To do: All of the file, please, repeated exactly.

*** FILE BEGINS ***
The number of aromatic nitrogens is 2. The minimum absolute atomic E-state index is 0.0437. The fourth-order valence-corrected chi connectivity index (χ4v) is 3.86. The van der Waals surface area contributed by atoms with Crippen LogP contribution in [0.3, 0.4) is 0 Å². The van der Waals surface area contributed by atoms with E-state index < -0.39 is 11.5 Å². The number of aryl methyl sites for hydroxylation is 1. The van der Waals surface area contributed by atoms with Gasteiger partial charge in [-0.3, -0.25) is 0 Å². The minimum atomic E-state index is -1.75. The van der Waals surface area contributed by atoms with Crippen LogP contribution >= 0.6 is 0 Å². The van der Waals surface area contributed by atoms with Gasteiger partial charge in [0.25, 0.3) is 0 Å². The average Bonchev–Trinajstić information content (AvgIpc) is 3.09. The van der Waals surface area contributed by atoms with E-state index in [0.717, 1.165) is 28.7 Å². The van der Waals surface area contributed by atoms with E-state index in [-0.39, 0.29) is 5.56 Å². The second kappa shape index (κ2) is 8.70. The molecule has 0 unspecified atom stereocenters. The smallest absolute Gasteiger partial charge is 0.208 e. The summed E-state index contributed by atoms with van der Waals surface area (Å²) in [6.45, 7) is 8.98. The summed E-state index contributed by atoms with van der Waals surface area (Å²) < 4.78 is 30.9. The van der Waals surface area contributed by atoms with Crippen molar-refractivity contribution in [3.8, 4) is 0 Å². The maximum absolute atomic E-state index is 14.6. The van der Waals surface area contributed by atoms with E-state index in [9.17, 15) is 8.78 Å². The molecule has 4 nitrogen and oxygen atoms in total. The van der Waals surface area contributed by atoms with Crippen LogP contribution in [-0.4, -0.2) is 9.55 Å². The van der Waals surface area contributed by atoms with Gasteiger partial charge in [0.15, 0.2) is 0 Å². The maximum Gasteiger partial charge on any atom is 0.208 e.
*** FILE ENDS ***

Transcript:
The number of aromatic nitrogens is 2. The minimum absolute atomic E-state index is 0.0437. The fourth-order valence-corrected chi connectivity index (χ4v) is 3.86. The van der Waals surface area contributed by atoms with Crippen LogP contribution in [0.3, 0.4) is 0 Å². The van der Waals surface area contributed by atoms with E-state index < -0.39 is 11.5 Å². The number of aryl methyl sites for hydroxylation is 1. The van der Waals surface area contributed by atoms with Gasteiger partial charge in [-0.3, -0.25) is 0 Å². The minimum atomic E-state index is -1.75. The van der Waals surface area contributed by atoms with Crippen LogP contribution >= 0.6 is 0 Å². The van der Waals surface area contributed by atoms with Gasteiger partial charge in [0.25, 0.3) is 0 Å². The average Bonchev–Trinajstić information content (AvgIpc) is 3.09. The van der Waals surface area contributed by atoms with E-state index in [0.717, 1.165) is 28.7 Å². The van der Waals surface area contributed by atoms with E-state index in [-0.39, 0.29) is 5.56 Å². The second kappa shape index (κ2) is 8.70. The molecule has 0 unspecified atom stereocenters. The smallest absolute Gasteiger partial charge is 0.208 e. The summed E-state index contributed by atoms with van der Waals surface area (Å²) in [6.45, 7) is 8.98. The summed E-state index contributed by atoms with van der Waals surface area (Å²) < 4.78 is 30.9. The van der Waals surface area contributed by atoms with Crippen molar-refractivity contribution in [3.8, 4) is 0 Å². The maximum absolute atomic E-state index is 14.6. The van der Waals surface area contributed by atoms with E-state index in [9.17, 15) is 8.78 Å². The molecule has 4 nitrogen and oxygen atoms in total. The van der Waals surface area contributed by atoms with Crippen LogP contribution in [-0.4, -0.2) is 9.55 Å². The van der Waals surface area contributed by atoms with Gasteiger partial charge in [0.15, 0.2) is 0 Å². The maximum Gasteiger partial charge on any atom is 0.208 e.